Staying safe in the summer heat, paramedics weigh in - WALB.com, South Georgia News, Weather, Sports

Staying safe in the summer heat, paramedics weigh in

Paramedics encourage people to exercise in the early morning or late evening. (Source: WALB) Paramedics encourage people to exercise in the early morning or late evening. (Source: WALB)
Temperatures are expected to climb over the next few days. (Source: WALB) Temperatures are expected to climb over the next few days. (Source: WALB)
People were enjoying the sun on Wednesday. (Source: WALB) People were enjoying the sun on Wednesday. (Source: WALB)
Dougherty County Paramedic Jeremy Varnadoe said he's responded to fewer heat exhaustion calls this year. (Source: WALB) Dougherty County Paramedic Jeremy Varnadoe said he's responded to fewer heat exhaustion calls this year. (Source: WALB)
ALBANY, GA (WALB) -

Temperatures are inching closer to triple digits. 

While some are staying cool inside with the air conditioning blasting, others are on the run. 

And as the heat strengthens, outdoor activities become tougher. 

"You tend to sweat a little bit more," said Lisa Graves, a runner and employee at Wild Side Running in Albany. 

But activities outside can get dangerous. Graves ran Tuesday evening and said she felt the change in conditions. 

"When we got done running last night. I had a little but of a headache because I think it was so hot," explained Graves. "I just kept drinking my water and pretty soon I was fine."

First responders said this year people seem to be taking proper precaution against the heat. 

"I just think people are a lot more aware of the outside conditions because it's a very hot summer," explained Dougherty County Paramedic Jeremy Varnadoe.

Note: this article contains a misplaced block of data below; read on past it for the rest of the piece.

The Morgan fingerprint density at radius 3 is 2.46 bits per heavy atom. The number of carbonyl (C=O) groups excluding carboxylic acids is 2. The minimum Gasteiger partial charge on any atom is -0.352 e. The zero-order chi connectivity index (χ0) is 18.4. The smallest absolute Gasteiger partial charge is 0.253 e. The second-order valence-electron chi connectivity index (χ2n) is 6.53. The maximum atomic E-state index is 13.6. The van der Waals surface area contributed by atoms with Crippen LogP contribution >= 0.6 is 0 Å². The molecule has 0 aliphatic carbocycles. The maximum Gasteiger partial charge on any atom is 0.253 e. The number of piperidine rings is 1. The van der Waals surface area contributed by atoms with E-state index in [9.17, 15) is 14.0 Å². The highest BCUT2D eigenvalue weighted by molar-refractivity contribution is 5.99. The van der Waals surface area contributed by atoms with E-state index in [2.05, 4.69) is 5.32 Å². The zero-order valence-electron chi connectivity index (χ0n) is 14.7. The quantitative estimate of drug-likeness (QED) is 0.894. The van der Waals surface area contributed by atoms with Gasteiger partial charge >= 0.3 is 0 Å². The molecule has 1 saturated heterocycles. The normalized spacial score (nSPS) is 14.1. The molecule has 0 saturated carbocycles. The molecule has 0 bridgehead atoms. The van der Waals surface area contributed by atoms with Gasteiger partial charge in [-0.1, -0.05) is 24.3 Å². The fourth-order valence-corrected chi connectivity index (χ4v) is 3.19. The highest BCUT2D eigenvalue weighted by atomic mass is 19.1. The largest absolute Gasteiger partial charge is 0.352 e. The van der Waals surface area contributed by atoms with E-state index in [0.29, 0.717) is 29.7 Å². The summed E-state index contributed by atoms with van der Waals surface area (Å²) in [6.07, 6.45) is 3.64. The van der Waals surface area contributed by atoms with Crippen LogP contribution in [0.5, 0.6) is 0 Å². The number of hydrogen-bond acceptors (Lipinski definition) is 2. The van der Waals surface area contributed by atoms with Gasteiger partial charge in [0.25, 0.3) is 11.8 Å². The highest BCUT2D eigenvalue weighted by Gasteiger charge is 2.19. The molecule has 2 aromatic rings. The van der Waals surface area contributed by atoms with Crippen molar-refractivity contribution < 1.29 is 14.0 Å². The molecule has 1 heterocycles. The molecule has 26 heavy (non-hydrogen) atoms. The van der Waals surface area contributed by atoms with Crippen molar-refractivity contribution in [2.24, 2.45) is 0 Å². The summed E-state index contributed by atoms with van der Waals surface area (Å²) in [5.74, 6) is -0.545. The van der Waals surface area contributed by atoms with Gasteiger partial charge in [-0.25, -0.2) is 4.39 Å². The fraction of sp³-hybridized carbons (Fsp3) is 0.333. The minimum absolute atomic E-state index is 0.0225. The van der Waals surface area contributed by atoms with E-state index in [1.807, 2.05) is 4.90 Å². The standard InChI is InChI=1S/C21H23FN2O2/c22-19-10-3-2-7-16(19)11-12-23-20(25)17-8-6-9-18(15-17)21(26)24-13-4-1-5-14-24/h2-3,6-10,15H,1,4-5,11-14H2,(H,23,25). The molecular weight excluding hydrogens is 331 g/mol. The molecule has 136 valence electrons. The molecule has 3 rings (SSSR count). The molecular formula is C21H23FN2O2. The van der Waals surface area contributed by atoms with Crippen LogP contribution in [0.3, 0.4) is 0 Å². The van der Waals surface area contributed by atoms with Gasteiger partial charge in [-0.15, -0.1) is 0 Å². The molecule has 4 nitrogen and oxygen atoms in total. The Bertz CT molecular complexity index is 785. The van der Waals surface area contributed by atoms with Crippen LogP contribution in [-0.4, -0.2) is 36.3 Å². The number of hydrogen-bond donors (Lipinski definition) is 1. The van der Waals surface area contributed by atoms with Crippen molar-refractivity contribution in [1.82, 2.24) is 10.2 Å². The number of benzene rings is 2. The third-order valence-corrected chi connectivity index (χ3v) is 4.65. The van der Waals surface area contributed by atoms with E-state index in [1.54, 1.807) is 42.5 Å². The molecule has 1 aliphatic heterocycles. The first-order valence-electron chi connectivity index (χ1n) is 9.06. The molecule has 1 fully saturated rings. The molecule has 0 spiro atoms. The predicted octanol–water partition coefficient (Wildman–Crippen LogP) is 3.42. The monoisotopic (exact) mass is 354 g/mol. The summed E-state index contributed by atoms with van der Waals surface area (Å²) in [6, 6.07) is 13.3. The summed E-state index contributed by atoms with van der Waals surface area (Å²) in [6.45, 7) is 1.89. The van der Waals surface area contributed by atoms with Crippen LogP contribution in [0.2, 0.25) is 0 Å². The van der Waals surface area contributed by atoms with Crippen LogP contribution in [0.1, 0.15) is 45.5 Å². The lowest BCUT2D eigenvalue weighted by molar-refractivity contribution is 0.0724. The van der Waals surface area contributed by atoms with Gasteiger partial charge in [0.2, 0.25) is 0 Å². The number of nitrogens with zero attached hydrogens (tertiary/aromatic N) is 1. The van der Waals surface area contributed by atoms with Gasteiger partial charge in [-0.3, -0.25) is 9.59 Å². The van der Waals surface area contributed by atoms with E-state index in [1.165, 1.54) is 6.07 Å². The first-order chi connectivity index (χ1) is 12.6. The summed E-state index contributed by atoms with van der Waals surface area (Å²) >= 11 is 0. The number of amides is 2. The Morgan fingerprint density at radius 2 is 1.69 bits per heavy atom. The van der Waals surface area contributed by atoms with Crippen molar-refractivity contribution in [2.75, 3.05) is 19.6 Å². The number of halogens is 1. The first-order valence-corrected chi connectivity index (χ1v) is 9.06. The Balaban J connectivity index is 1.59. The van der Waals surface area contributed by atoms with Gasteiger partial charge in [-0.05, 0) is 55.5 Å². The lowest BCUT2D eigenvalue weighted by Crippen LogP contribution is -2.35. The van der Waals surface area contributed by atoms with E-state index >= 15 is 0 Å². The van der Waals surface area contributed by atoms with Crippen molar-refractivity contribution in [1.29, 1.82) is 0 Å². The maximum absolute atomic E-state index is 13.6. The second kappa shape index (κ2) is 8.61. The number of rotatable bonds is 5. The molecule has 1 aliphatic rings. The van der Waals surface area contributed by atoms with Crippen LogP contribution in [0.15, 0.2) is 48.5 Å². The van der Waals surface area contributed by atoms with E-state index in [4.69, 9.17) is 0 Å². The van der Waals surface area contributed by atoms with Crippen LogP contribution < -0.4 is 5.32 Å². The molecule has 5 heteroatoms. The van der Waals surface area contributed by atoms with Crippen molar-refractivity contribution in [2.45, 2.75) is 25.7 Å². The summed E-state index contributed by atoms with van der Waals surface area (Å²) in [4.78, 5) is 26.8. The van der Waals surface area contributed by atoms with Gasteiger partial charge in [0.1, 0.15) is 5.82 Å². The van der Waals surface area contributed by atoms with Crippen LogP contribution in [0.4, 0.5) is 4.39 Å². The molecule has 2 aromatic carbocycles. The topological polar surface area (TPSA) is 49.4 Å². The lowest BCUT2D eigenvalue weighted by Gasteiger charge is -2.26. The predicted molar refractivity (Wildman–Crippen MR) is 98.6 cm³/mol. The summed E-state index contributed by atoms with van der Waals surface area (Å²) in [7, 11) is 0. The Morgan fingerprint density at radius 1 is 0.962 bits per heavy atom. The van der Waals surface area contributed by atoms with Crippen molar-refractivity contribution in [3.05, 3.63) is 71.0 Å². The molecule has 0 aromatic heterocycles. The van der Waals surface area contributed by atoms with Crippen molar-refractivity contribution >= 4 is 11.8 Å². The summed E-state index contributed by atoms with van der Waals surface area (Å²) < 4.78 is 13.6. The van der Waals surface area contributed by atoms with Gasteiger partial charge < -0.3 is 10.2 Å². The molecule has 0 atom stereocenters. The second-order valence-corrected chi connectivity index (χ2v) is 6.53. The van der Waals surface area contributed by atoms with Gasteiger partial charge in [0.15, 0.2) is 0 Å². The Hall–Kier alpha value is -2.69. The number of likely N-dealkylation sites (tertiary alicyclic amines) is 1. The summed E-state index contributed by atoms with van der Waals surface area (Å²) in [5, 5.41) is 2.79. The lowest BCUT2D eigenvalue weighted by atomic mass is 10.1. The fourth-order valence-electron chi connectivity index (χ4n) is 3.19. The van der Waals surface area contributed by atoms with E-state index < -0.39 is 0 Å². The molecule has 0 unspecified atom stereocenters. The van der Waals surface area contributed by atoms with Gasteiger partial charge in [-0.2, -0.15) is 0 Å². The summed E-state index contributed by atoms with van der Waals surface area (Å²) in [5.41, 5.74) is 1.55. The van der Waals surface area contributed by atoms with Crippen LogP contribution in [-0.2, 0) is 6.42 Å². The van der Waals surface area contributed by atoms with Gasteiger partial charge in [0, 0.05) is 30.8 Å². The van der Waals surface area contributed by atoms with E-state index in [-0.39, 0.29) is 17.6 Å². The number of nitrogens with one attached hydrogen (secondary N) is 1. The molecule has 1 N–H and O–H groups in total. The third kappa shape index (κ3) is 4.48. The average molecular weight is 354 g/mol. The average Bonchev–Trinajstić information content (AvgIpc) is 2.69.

Varnadoe said most of the heat exhaustion calls he responds to are for elderly people. 

"They don't compensate as well as a young adult does," said Varnadoe. "Also it can be with certain medications they take that prohibit them from sweating properly as well."

Not sweating, Varnadoe said is a red flag.   

"Generally that's when you have severe heat exhaustion, which can then lead to possible heat stroke," said Varnadoe. 

If you aren't sweating, he said you need to get help immediately. 

As the heat index climbs well past 100 degrees, Varnadoe said adrenaline junkies need to stay hydrated around the clock.

"Even people who are in real good shape, have a strong tendency to exert themselves too much, especially when exercising," said Varnadoe.

Members of the Wild Side Running group run most evenings. Graves said they hydrate well before their runs. 

"When everybody gets here and then when the run is done everyone is free to get as much water as they need," said Graves.

Varnadoe said runners aren't the only ones who should stay hydrated. 

Everyone from small kids, to the elderly and those who work outside need to be drinking water throughout the day, especially throughout these next few days. 

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